Physiology of Small and Large Intestine of Swine - Review -

  • Mosenthin, R. (Hohenheim University, Institute of Animal Nutrition)
  • Published : 1998.10.01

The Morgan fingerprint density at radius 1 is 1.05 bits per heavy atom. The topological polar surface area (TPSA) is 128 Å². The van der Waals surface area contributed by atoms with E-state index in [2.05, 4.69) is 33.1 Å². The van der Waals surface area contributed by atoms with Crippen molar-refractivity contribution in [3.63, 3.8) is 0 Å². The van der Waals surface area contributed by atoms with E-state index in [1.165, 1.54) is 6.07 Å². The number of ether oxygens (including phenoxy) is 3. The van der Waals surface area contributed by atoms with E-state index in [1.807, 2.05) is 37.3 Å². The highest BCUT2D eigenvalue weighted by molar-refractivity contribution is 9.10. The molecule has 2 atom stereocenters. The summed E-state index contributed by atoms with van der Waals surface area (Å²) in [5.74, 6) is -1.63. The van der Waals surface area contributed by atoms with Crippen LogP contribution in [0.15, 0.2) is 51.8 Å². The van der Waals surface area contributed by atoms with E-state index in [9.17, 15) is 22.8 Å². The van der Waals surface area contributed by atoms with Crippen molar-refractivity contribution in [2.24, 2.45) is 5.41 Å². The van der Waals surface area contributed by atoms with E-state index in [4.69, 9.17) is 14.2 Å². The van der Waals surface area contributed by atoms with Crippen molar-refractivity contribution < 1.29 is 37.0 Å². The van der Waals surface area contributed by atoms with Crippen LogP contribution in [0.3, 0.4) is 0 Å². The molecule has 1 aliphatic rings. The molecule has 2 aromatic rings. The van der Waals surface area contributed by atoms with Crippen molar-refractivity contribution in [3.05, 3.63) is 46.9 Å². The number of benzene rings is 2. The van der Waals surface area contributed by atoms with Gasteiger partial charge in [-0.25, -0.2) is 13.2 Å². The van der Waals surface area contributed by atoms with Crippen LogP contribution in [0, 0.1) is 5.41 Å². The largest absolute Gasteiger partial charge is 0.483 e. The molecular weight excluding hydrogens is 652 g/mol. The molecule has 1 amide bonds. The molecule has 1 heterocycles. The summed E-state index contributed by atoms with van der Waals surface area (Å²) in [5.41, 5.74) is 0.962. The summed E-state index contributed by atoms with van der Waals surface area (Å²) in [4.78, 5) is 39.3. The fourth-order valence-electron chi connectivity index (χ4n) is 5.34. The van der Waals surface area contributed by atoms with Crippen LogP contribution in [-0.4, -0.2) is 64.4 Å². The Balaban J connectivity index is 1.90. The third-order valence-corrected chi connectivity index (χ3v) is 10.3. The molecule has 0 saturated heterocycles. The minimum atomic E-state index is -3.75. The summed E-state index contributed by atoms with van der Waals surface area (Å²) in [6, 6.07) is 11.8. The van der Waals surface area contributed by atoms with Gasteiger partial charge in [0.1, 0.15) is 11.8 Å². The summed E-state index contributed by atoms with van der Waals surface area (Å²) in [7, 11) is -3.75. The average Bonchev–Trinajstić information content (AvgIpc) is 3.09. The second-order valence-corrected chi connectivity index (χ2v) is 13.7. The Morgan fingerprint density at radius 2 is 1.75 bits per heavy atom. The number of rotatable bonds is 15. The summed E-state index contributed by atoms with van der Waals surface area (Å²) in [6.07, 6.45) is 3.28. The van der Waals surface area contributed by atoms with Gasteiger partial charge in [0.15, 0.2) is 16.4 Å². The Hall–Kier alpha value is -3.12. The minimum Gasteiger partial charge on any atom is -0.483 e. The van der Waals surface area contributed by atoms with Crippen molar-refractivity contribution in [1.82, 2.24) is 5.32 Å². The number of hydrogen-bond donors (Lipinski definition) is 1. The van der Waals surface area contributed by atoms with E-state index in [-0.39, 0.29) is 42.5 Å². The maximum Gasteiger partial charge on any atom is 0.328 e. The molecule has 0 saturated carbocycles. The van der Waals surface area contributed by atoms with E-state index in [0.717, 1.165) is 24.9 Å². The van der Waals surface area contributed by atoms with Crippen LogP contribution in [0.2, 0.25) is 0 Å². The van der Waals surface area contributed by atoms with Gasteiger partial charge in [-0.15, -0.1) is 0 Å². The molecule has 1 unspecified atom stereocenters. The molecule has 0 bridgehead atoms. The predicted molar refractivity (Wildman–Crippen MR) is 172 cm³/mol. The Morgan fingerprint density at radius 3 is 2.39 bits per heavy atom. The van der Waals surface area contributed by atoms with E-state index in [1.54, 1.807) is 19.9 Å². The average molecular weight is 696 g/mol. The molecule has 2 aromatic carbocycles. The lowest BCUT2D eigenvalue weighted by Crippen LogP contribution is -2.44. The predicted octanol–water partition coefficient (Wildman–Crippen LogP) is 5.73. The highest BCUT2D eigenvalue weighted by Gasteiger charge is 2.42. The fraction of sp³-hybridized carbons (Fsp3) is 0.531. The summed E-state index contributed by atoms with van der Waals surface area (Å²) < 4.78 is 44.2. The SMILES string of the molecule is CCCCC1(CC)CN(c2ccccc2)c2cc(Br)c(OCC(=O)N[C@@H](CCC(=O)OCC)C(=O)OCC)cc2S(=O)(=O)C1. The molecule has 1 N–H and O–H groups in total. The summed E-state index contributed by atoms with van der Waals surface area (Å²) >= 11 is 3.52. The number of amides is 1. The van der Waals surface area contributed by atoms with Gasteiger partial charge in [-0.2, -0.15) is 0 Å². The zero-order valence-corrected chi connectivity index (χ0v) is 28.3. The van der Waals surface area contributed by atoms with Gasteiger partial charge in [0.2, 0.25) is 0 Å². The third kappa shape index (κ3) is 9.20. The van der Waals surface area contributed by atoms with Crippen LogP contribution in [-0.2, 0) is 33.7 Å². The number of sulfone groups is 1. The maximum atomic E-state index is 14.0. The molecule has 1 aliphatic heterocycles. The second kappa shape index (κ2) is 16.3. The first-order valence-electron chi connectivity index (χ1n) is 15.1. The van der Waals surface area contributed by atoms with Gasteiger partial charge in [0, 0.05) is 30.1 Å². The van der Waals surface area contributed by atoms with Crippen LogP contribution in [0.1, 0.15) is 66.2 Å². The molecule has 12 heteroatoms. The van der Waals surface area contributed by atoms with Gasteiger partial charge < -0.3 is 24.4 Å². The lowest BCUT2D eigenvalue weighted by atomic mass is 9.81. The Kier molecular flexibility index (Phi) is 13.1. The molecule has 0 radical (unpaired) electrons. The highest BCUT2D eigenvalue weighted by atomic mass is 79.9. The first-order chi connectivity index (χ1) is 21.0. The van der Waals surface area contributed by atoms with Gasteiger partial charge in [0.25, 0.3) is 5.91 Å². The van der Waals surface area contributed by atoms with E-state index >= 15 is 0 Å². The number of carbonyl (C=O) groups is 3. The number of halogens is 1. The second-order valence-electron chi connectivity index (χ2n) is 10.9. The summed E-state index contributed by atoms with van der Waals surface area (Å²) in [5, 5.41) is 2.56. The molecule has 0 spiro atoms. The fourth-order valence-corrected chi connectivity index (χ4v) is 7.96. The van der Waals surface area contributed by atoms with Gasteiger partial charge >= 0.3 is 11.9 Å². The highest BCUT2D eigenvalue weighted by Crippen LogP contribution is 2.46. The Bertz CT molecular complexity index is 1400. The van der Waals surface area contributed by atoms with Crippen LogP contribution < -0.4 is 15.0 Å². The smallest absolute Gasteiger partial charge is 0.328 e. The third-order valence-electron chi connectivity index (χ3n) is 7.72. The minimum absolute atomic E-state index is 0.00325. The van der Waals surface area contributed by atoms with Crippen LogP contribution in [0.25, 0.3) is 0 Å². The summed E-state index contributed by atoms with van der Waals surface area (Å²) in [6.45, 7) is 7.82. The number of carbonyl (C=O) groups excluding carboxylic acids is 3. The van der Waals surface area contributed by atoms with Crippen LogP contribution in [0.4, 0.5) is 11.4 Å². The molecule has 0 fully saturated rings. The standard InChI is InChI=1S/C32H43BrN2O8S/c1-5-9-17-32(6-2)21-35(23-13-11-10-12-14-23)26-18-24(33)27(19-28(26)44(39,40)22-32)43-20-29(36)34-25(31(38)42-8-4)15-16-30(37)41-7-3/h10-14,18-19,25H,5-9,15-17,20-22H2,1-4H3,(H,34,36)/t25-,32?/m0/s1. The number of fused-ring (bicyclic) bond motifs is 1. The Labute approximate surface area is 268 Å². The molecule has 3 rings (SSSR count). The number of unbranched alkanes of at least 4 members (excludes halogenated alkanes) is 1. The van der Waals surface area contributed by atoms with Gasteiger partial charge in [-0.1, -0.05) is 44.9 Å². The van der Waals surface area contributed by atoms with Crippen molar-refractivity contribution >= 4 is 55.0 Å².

The small and the large intestine of swine represent the organs that extract nutrients from feedstuffs through digestion and fermentation and that allow their absorption and incorporation into the blood circulation. Special attention is directed towards the small intestine of young pigs since the transition to a solid diet at weaning exerts major impacts on the structural and functional integrity of the small intestine. Dietary factors involved in postweaning changes of gut morphology and biochemistry such as removal of bioactive compounds in sows milk at weaning, anti-nutritional factors in weaner diets, dietary fiber and the role of voluntary feed intake will be elucidated. The microbial function of the large intestine which is carried out by a diverse population of microorganisms is dependent on substrate availability. Short chain fatty acids as main fermentation products contribute to the energy supply of the host but they are also important for the maintenance of the morphological and functional integrity of the epithelium in the colon. As a result of bacterial nitrogen assimilation in the large intestine, nitrogen is shifted from the urinary to the fecal excretion route thus saving metabolic energy to the pig because less ammonia would become available for conversion to urea.

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